Joseph R. Biden Jr., who has shunned today’s Democratic Party orthodoxy on issues from crime to compromising with Republicans, again broke with his party’s base and many of his campaign rivals on Wednesday when his campaign confirmed that he still backs the Hyde Amendment, a measure that prohibits the use of federal funds for abortion with exceptions for cases involving rape, incest and when the life of the mother is in danger.

The backlash to Mr. Biden, who despite leading early presidential polls faces skepticism from his party’s progressive wing, came swiftly from progressive lawmakers and activists who support abortion rights, with many noting that the Hyde Amendment disproportionately affects economically disadvantaged women and women of color.

Several of Mr. Biden’s primary opponents moved quickly Wednesday to highlight their own opposition to the Hyde Amendment, underscoring how sharply Mr. Biden’s position differs from many in the Democratic field.

“Repealing the Hyde Amendment is critical so that low-income women in particular can have access to the reproductive care they need and deserve,” Senator Kirsten Gillibrand of New York tweeted. “Reproductive rights are human rights, period. They should be nonnegotiable for all Democrats.”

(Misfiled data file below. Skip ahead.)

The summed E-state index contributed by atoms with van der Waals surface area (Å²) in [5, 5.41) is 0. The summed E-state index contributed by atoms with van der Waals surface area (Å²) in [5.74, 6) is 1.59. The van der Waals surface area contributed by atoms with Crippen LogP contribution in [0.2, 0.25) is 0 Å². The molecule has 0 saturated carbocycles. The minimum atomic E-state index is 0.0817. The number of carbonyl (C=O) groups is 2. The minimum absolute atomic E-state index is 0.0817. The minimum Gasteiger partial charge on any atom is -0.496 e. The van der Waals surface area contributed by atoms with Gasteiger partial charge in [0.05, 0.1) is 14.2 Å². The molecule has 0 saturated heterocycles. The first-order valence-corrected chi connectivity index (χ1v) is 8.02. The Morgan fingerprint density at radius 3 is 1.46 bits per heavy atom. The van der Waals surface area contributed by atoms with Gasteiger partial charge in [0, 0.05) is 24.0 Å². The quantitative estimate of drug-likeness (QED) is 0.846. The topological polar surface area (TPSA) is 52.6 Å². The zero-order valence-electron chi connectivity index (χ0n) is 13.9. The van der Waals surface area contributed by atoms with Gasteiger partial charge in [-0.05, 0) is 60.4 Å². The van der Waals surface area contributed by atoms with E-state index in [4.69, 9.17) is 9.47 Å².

Senator Bernie Sanders of Vermont took a thinly veiled swipe on Twitter as well. “There is #NoMiddleGround on women’s rights,” Mr. Sanders wrote. “Abortion is a constitutional right. Under my Medicare for All plan, we will repeal the Hyde Amendment.”

Speaking with reporters after a rally in Indiana, Senator Elizabeth Warren of Massachusetts emphasized her opposition to the measure.

“This isn’t about politics, this is about what’s right,” she said. “The Hyde Amendment should not be American law.”

The Hyde Amendment, which dates back to the 1970s, pertains to Medicaid funding of abortion, which is why opponents of the measure say the restrictions impact poor women most directly.

Mr. Biden’s current position on the issue was first reported by NBC News and confirmed by his campaign. It comes as numerous states have recently moved to enact far-reaching restrictions on abortion.

“There’s no political or ideological excuse for Joe Biden’s support for the Hyde Amendment, which translates into discrimination against poor women and women of color,” said Ilyse Hogue, president of the abortion rights organization Naral Pro-Choice America. “Differentiating himself from the field this way will not earn Joe Biden any political points and will bring harm to women who are already most vulnerable.”

News of Mr. Biden’s stance was greeted with shock and disbelief among progressives on Capitol Hill, who have been pushing for the amendment’s repeal on the grounds that it harms poor women who cannot afford abortions.

“You can’t tell me that this vice president who has been a champion for women would want to continue a discriminatory policy that is so detrimental to poor women, to women of color, to low income women,” said Representative Barbara Lee, Democrat of California, who is supporting Senator Kamala Harris of California in the presidential race. “I didn’t see that, but that’s hard to believe.”

Representative Alexandria Ocasio-Cortez, Democrat of New York, conceded that getting rid of the amendment would be difficult, but said it was important for Democrats to oppose it.